And then we agree on a process within an amount of time, where power is shared clearly into the transitional arrangement between Kibaki and Raila and their people with limited function of the state. And then lead us either onto — either onto a retallying or recounting, or retallying, which means re-adding up of the votes, or recounting, or if that’s not possible, then they can do a rerun of the election.
But within that whole specter of the election, then we must address the question of presidential powers. One of the reason there’s so much animosity is that the presidency in this country is an imperial presidency. It’s a monarch, and he can do anything. He can make you rich, he can make you poor. He can marginalize you, he can include you. He can exclude you, he can give you land. And part of it is that — is therefore people do not want to be away from that power, at the elite level, because they want to use that power to enrich themselves; at the masses level, so that — because they feel protected when their own is in power. So this fear of exclusion is what’s driving a lot of the animosity, and we must address it by looking at the presidential powers. Our president has got — there are limited checks and balances. He can call parliament to sit any time he wants to. He can send them home any time he wants to. He can give you land if he wants to. He can give you citizenship if he wants to. He can give you property if he wants to. He can do anything. He can appoint you to any job if he wants to. So it’s the whole mess of it that’s led to a crisis, and because this power has been abused seriously for the last forty-four years in this country.
AMY GOODMAN: Maina Kiai, do you think that he won — Kibaki won the election?
MAINA KIAI: Sorry?
AMY GOODMAN: Do you think he actually won the election?
MAINA KIAI: The facts at our disposal and information at our disposal does suggest that we do not know who won the election. It is impossible to tell.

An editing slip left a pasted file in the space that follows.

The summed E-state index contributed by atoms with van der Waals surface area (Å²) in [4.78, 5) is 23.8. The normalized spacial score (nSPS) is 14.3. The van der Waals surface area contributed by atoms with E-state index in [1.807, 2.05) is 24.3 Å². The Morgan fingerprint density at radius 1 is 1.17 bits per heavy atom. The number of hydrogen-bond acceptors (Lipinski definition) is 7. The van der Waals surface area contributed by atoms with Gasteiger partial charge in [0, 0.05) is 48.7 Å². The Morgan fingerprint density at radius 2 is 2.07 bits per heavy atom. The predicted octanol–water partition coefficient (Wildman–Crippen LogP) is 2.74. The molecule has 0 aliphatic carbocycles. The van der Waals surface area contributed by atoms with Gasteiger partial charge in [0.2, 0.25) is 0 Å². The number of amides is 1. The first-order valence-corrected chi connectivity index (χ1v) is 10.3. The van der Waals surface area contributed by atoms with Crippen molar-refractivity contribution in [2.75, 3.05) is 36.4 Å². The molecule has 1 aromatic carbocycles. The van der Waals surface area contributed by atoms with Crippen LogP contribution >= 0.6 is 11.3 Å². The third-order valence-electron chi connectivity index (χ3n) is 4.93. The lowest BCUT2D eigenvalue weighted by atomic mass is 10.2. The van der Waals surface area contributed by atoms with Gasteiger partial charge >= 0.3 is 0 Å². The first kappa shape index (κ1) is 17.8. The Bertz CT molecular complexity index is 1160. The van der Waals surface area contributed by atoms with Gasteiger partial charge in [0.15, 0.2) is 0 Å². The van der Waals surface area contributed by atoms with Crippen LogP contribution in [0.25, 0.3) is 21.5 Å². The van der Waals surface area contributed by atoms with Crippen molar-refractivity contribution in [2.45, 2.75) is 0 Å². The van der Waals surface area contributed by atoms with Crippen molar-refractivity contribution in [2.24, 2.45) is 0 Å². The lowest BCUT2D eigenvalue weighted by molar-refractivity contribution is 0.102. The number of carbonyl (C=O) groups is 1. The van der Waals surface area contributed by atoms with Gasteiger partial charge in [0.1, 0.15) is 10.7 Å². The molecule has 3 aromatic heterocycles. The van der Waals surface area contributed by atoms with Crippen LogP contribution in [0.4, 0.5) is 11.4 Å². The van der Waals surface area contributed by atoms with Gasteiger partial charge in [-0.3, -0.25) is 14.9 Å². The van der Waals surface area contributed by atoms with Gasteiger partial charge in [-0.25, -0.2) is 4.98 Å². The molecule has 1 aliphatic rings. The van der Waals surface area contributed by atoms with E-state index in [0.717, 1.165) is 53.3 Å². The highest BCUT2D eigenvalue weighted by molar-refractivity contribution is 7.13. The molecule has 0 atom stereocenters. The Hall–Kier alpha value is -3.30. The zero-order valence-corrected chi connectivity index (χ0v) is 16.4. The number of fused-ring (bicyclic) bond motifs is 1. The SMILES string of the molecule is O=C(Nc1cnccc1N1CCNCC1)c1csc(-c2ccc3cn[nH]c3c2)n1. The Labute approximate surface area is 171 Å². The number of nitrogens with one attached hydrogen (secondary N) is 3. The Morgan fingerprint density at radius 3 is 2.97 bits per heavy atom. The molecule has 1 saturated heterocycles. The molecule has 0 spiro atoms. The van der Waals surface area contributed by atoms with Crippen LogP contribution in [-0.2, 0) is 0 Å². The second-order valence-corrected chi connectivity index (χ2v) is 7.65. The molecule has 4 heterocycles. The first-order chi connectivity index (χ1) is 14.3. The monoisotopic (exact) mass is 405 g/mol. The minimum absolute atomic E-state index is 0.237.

AMY GOODMAN: Let me ask Mukoma wa Ngugi.
MUKOMA WA NGUGI: Yes.
AMY GOODMAN: Obama, Barack Obama, the senator, presidential candidate, called Odinga, said that all parties have to resolve this peacefully. You have the Nobel Peace Prize winner, environmentalist Wangari Maathai writing in the Wall Street Journal, “I appeal to the international community, including the African Union, the Commonwealth, the European Commission, the United Nations and other friends of Kenya like the United States and Japan, to put [strong] pressure on [Messrs.] Kibaki and Odinga — before this crisis escalates into an even greater tragedy.” Do you agree — international pressure? And what do you think the US can do?
MUKOMA WA NGUGI: Well, certainly, I do believe that we need to have friendly mediators. You know, it’s certainly — first, I agree with Maina Kiai on very, very — on the points he has raised. There were irregularities on both sides. Or at least we don’t know who won. At the very, very best, is we can say that we don’t know who won. So the most logical thing is to find a democratic process that actually solidifies democratic institutions. And anybody, any mediator who can come in to aid in that process is certainly welcome.
Now, we have to be a little bit skeptical of a United States role, because of the role it’s playing in that region anyway. We are seeing the US in Somalia helping Ethiopia attack Somalia and playing a very destabilizing role. The whole war on terror — if the approach to Kenya is the same approach used to make friends or define enemies, as in the war on terror, then that cannot be welcomed. But somebody who comes in and says, “Well, we’re here, first and foremost, in solidarity with the Kenyan people,” those efforts should be welcome.
AMY GOODMAN: We want to thank you both for being with us. Mukoma wa Ngugi is joining us from Cleveland, a Kenyan writer, activist. He’s editor of Pambazuka — how do you pronounce it, exactly?
MUKOMA WA NGUGI: Yeah, it’s Pambazuka.
AMY GOODMAN: Pambazuka News —-
MUKOMA WA NGUGI: Yes.
AMY GOODMAN: —- and political commentator with the BBC’s Focus on Africa magazine. And joining us from Nairobi, Maina Kiai, he’s chair of Kenya’s National Human Rights Commission. We’ll continue to follow the developments on the ground in Kenya.